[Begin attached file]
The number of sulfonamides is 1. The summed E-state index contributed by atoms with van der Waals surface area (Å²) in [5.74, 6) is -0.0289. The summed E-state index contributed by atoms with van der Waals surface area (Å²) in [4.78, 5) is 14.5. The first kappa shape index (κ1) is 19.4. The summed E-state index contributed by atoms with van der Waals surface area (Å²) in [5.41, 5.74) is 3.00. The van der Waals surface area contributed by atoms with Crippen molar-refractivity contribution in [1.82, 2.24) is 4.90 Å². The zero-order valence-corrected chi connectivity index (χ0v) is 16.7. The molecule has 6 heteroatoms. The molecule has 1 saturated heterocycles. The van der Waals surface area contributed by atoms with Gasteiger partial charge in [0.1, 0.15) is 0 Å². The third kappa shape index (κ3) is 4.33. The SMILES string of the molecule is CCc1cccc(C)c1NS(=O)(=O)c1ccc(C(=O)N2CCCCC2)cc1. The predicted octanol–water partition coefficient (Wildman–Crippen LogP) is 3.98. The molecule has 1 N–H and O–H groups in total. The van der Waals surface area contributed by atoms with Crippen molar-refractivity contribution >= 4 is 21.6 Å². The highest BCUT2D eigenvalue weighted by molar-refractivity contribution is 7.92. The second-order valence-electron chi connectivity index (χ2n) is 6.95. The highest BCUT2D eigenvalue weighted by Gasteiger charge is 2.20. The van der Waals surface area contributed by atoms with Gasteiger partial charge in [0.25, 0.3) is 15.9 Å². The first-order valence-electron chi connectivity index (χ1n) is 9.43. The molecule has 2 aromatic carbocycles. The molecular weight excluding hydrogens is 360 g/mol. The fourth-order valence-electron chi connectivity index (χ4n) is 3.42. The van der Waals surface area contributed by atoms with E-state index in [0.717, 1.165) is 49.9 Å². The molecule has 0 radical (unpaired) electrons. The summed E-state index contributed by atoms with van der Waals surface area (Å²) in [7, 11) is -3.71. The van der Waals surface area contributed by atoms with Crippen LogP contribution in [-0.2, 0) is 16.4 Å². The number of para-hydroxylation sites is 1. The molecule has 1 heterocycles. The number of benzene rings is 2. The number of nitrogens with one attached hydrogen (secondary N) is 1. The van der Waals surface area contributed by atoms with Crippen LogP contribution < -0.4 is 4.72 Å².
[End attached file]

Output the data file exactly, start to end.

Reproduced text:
The number of sulfonamides is 1. The summed E-state index contributed by atoms with van der Waals surface area (Å²) in [5.74, 6) is -0.0289. The summed E-state index contributed by atoms with van der Waals surface area (Å²) in [4.78, 5) is 14.5. The first kappa shape index (κ1) is 19.4. The summed E-state index contributed by atoms with van der Waals surface area (Å²) in [5.41, 5.74) is 3.00. The van der Waals surface area contributed by atoms with Crippen molar-refractivity contribution in [1.82, 2.24) is 4.90 Å². The zero-order valence-corrected chi connectivity index (χ0v) is 16.7. The molecule has 6 heteroatoms. The molecule has 1 saturated heterocycles. The van der Waals surface area contributed by atoms with Gasteiger partial charge in [0.1, 0.15) is 0 Å². The third kappa shape index (κ3) is 4.33. The SMILES string of the molecule is CCc1cccc(C)c1NS(=O)(=O)c1ccc(C(=O)N2CCCCC2)cc1. The predicted octanol–water partition coefficient (Wildman–Crippen LogP) is 3.98. The molecule has 1 N–H and O–H groups in total. The van der Waals surface area contributed by atoms with Crippen molar-refractivity contribution >= 4 is 21.6 Å². The highest BCUT2D eigenvalue weighted by molar-refractivity contribution is 7.92. The second-order valence-electron chi connectivity index (χ2n) is 6.95. The highest BCUT2D eigenvalue weighted by Gasteiger charge is 2.20. The van der Waals surface area contributed by atoms with Gasteiger partial charge in [0.25, 0.3) is 15.9 Å². The first-order valence-electron chi connectivity index (χ1n) is 9.43. The molecule has 2 aromatic carbocycles. The molecular weight excluding hydrogens is 360 g/mol. The fourth-order valence-electron chi connectivity index (χ4n) is 3.42. The van der Waals surface area contributed by atoms with E-state index in [0.717, 1.165) is 49.9 Å². The molecule has 0 radical (unpaired) electrons. The summed E-state index contributed by atoms with van der Waals surface area (Å²) in [7, 11) is -3.71. The van der Waals surface area contributed by atoms with Crippen LogP contribution in [-0.2, 0) is 16.4 Å². The number of para-hydroxylation sites is 1. The molecule has 1 heterocycles. The number of benzene rings is 2. The number of nitrogens with one attached hydrogen (secondary N) is 1. The van der Waals surface area contributed by atoms with Crippen LogP contribution < -0.4 is 4.72 Å².